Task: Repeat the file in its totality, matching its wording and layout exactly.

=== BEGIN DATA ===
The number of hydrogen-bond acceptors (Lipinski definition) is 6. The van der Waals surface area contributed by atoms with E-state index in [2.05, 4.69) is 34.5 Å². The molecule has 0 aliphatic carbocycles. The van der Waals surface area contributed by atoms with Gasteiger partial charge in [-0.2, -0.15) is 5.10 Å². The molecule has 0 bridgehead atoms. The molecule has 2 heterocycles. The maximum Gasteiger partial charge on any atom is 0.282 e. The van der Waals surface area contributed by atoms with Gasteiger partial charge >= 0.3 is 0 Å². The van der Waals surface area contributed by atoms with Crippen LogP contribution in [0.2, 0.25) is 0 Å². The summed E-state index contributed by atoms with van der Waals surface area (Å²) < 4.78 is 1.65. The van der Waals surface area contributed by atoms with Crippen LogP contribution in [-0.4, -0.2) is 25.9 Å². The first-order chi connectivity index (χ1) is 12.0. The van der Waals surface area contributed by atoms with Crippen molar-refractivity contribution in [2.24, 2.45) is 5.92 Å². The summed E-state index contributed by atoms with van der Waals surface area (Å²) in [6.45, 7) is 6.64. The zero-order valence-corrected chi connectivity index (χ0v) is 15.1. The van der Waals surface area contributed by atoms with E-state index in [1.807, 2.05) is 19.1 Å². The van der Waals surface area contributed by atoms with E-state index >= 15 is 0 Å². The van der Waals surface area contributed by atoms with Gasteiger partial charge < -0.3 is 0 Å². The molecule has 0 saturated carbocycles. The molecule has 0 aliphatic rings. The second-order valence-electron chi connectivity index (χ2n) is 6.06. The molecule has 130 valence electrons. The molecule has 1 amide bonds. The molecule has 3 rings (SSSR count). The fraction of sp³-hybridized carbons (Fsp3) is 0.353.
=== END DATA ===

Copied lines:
The number of hydrogen-bond acceptors (Lipinski definition) is 6. The van der Waals surface area contributed by atoms with E-state index in [2.05, 4.69) is 34.5 Å². The molecule has 0 aliphatic carbocycles. The van der Waals surface area contributed by atoms with Gasteiger partial charge in [-0.2, -0.15) is 5.10 Å². The molecule has 0 bridgehead atoms. The molecule has 2 heterocycles. The maximum Gasteiger partial charge on any atom is 0.282 e. The van der Waals surface area contributed by atoms with Gasteiger partial charge >= 0.3 is 0 Å². The van der Waals surface area contributed by atoms with Crippen LogP contribution in [0.2, 0.25) is 0 Å². The summed E-state index contributed by atoms with van der Waals surface area (Å²) < 4.78 is 1.65. The van der Waals surface area contributed by atoms with Crippen LogP contribution in [-0.4, -0.2) is 25.9 Å². The first-order chi connectivity index (χ1) is 12.0. The van der Waals surface area contributed by atoms with Crippen molar-refractivity contribution in [2.24, 2.45) is 5.92 Å². The summed E-state index contributed by atoms with van der Waals surface area (Å²) in [6.45, 7) is 6.64. The zero-order valence-corrected chi connectivity index (χ0v) is 15.1. The van der Waals surface area contributed by atoms with E-state index in [1.807, 2.05) is 19.1 Å². The van der Waals surface area contributed by atoms with E-state index >= 15 is 0 Å². The van der Waals surface area contributed by atoms with Gasteiger partial charge < -0.3 is 0 Å². The molecule has 0 saturated carbocycles. The molecule has 0 aliphatic rings. The second-order valence-electron chi connectivity index (χ2n) is 6.06. The molecule has 130 valence electrons. The molecule has 1 amide bonds. The molecule has 3 rings (SSSR count). The fraction of sp³-hybridized carbons (Fsp3) is 0.353.